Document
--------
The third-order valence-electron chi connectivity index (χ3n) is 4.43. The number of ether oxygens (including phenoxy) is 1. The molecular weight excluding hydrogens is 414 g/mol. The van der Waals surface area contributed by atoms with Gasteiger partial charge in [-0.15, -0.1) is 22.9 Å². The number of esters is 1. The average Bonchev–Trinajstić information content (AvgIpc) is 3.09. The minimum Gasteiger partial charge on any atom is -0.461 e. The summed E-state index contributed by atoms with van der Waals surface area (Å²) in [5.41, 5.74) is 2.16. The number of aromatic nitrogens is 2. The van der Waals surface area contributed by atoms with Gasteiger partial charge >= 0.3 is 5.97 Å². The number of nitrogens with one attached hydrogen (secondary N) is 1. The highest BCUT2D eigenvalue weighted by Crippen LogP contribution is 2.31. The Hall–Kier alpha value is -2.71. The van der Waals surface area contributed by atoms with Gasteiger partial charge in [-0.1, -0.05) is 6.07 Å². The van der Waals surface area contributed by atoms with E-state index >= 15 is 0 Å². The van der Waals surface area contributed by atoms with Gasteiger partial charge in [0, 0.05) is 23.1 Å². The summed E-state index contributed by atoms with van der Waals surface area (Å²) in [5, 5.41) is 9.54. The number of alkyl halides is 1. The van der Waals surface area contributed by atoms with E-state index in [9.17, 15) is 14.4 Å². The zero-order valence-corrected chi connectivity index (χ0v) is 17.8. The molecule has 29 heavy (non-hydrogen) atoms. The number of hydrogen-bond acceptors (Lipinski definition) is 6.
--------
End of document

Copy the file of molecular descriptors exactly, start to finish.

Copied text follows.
The third-order valence-electron chi connectivity index (χ3n) is 4.43. The number of ether oxygens (including phenoxy) is 1. The molecular weight excluding hydrogens is 414 g/mol. The van der Waals surface area contributed by atoms with Gasteiger partial charge in [-0.15, -0.1) is 22.9 Å². The number of esters is 1. The average Bonchev–Trinajstić information content (AvgIpc) is 3.09. The minimum Gasteiger partial charge on any atom is -0.461 e. The summed E-state index contributed by atoms with van der Waals surface area (Å²) in [5.41, 5.74) is 2.16. The number of aromatic nitrogens is 2. The van der Waals surface area contributed by atoms with Gasteiger partial charge >= 0.3 is 5.97 Å². The number of nitrogens with one attached hydrogen (secondary N) is 1. The highest BCUT2D eigenvalue weighted by Crippen LogP contribution is 2.31. The Hall–Kier alpha value is -2.71. The van der Waals surface area contributed by atoms with Gasteiger partial charge in [-0.1, -0.05) is 6.07 Å². The van der Waals surface area contributed by atoms with E-state index >= 15 is 0 Å². The van der Waals surface area contributed by atoms with Gasteiger partial charge in [0, 0.05) is 23.1 Å². The summed E-state index contributed by atoms with van der Waals surface area (Å²) in [5, 5.41) is 9.54. The number of alkyl halides is 1. The van der Waals surface area contributed by atoms with E-state index in [9.17, 15) is 14.4 Å². The zero-order valence-corrected chi connectivity index (χ0v) is 17.8. The molecule has 29 heavy (non-hydrogen) atoms. The number of hydrogen-bond acceptors (Lipinski definition) is 6.